In closing, Mr. Fust expressed the importance of keeping a comprehensive view of the Palestinian refugee situation in all five of UNRWA’s areas of operations – Syria, Lebanon, Jordan, the West Bank and Gaza.  It was also important that a medium-term perspective on the challenges facing UNRWA was adopted.  “In the medium term, we will have made progress if this Conference leads to stronger partnerships between UNRWA, the host authorities, donors and partner agencies.  But most of all, we will have been successful if this Conference and the process it is part of lead to a tangible improvement in the living conditions and life expectations of the Palestinian refugees.”

ANDREW WHITLEY, Executive Secretary of the Conference and UNRWA Director of External Relations, briefly introduced the workshops to be held and which had been the culmination of six months of work among four working groups in Gaza, Jerusalem, Ramallah and Amman.  These groups had been made up of UNRWA staff and representatives from the host communities and had produced a short discussion paper identifying the needs of the Palestinian refuges in different sectors.  The recommendations within were a starting point by which the international community could respond to the needs of the Palestinian refugees.  The process itself, he said, was not a negotiation process but it was the hope that the end result would be to settle on the highest common denominator in each of the four areas being addressed.  In short, the aim of the workshops was to reach a consensus on the best way forward to address the humanitarian needs of the Palestinian refugees.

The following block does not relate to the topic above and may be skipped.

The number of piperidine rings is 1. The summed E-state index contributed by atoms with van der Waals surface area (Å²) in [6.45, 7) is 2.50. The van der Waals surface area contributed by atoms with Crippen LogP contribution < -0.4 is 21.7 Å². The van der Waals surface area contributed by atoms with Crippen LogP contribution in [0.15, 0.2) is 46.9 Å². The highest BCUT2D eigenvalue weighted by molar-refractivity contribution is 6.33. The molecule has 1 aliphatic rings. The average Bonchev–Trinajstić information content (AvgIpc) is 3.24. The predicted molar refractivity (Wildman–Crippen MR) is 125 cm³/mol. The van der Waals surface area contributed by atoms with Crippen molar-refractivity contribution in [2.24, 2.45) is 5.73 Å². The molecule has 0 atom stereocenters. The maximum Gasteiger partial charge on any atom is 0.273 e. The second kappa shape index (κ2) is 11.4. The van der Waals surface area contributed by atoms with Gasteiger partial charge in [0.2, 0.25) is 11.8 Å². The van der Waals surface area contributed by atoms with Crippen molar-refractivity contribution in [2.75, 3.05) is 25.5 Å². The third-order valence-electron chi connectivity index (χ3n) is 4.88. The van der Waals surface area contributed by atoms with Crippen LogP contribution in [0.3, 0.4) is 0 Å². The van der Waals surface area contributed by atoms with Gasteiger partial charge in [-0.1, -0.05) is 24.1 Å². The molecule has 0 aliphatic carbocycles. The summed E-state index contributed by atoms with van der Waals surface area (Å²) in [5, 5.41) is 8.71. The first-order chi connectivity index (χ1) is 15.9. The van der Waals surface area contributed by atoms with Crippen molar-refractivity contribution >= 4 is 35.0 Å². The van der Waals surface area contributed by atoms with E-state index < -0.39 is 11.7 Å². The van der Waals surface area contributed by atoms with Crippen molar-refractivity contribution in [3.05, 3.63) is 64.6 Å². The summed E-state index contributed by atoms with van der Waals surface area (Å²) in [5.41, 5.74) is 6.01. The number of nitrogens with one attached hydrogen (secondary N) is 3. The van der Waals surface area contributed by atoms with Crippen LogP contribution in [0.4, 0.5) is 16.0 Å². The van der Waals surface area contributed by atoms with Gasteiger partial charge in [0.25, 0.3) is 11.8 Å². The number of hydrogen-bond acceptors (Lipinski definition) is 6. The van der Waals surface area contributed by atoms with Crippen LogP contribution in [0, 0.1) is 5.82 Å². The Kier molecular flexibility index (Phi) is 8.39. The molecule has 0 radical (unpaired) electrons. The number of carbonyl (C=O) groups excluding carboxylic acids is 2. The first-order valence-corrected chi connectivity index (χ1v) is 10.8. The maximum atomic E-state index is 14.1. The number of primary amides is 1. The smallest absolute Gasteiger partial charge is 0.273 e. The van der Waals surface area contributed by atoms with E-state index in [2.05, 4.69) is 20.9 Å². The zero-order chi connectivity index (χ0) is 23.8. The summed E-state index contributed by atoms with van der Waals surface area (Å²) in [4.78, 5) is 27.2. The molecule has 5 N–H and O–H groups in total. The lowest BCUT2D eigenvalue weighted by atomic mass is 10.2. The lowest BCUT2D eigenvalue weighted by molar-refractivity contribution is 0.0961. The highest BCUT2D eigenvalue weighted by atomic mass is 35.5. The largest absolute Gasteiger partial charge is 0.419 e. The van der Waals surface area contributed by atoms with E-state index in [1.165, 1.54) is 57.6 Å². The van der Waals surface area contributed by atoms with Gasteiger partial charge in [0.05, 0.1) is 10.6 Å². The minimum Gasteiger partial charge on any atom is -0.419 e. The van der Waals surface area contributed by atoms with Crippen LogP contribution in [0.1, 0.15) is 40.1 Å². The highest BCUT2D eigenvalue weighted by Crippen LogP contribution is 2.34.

Related Links

  • Meeting the humanitarian needs of the Palestine refugees in the Near East, UNRWA Conference Documents (7-8 June 2004)
  • BY TOPIC: Refugees